Volume 75, Number 19 | Sep. 28 - Oct. 04, 2005


A different world: A Cape Cod recap at summer’s end

By Michele Herman

Our two-week family gathering in Wellfleet is just beginning to fade to a handful of lovely memories tasting of sea salt and ice cream. We were 15 opinionated liberals and one not-very-independent puppy celebrating the 80th birthday of the beloved man known as Grandpa, my father-in-law. Most days, we managed to get our disparate habits, expectations and diets to harmonize.

But even successful vacations always strike me as harder than they ought to be, organizationally and emotionally. By the time the car is packed, I’m usually so deep in the role of put-upon wife that I have to unwind just to get back to normal. And viewing my life and my country from the distance of a day’s drive always leaves me full of the kinds of big questions vacations are intended to leave behind, like what does it mean to be an American, anyway?

Wellfleet is a fascinating New England backdrop for existential American ruminations, charming but elemental, unfussy in the way of really old towns and really old money (contrary to my second-generation-American father, whose favorite saying was “If you got it, flaunt it”). There’s one grocery store, one theater and a whole lot of ceramics. The long pond is called Long Pond and can be found on Long Pond Road. Everything that isn’t named Nauset, for the Cape’s tiny Native American tribe, seems to be named for a handful of old Cape families; if you’re not sure what something is called, try “Nickerson.”

Wellfleet is also a white town. The clapboard houses and the church are painted a crisp white. A good percentage of the kids hauling their boogie boards across the sand are towheaded and the old Yankee women, the ones who wear age like a state of grace, let their hair go long and silvery white. Oh, I know Wellfleet is all filled up with scraggly bearded New York therapists in August, and I noticed a few adopted dark-skinned kids, but the Yankees still seem to have a major grip here — serious Mayflower WASP’s, a type you don’t get a lot of in Greenwich Village. On the outer Cape, the beckoning arm of America, it’s hard not to think about their long hard hold on our land. And once you start thinking about WASP’s, it’s a short path to thinking about prejudice and fear and oppression and skin color, the major recurring themes of the human race.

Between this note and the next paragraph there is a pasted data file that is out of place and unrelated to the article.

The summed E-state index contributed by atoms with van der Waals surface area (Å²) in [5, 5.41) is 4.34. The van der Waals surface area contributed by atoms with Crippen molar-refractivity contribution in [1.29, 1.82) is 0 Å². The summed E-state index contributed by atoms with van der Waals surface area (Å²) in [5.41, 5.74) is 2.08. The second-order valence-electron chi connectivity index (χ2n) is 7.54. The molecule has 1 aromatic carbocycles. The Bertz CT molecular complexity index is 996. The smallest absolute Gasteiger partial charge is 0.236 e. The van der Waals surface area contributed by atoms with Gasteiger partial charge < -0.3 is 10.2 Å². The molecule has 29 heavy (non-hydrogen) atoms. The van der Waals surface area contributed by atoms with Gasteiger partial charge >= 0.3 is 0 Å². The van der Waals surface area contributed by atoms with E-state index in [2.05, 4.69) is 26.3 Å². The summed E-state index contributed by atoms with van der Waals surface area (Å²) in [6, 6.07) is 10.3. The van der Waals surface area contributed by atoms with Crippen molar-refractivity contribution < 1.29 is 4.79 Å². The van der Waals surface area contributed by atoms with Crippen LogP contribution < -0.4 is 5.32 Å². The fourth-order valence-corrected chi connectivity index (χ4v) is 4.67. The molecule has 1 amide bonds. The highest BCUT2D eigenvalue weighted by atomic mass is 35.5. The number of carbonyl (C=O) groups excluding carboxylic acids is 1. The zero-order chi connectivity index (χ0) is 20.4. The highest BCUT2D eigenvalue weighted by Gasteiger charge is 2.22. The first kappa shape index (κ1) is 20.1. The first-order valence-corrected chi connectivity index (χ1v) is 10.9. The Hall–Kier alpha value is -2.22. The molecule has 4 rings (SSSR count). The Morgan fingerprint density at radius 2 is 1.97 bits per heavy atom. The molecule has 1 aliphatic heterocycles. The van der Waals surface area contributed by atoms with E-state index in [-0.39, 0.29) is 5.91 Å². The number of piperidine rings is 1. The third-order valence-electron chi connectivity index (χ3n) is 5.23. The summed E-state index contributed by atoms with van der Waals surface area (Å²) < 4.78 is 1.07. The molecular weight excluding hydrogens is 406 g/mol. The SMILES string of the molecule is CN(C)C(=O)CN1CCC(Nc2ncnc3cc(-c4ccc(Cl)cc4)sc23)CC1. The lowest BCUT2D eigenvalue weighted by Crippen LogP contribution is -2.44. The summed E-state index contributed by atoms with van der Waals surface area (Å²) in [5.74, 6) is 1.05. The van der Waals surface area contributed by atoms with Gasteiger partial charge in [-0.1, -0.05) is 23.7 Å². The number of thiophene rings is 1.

I have to admit I find comfort in visiting this world, which looks so much like the public face of the America of my childhood in the early ’60s. It’s certainly a pretty face, even if it has very little to do with the demographics of the United States in 2005. The rabble is noticeably absent in Wellfleet. At the bike-rental place they send customers off with a skinny little cable lock that an ordinary wire cutter could snap.

Even the names as we drive up Route 6 are handsome in that well-proportioned Anglo-Saxon way, their second syllables worn away from long use: Yarmouth, Harwich, Brewster, Chatham. They make Orleans, the one town with a French name, sound downright saucy. When we pass the sign for Marconi Beach, my mind conjures the most primitive pictures of ethnic otherness on this whitewashed cape: “ini” foods and dark little men with big noses and weak chins. Then I remember that I come from dark little men with big noses and weak chins. As the Irish-American Governor Al Smith once famously put it: “I am the rabble,” or I would have been a generation ago before those New York therapists cleared the path.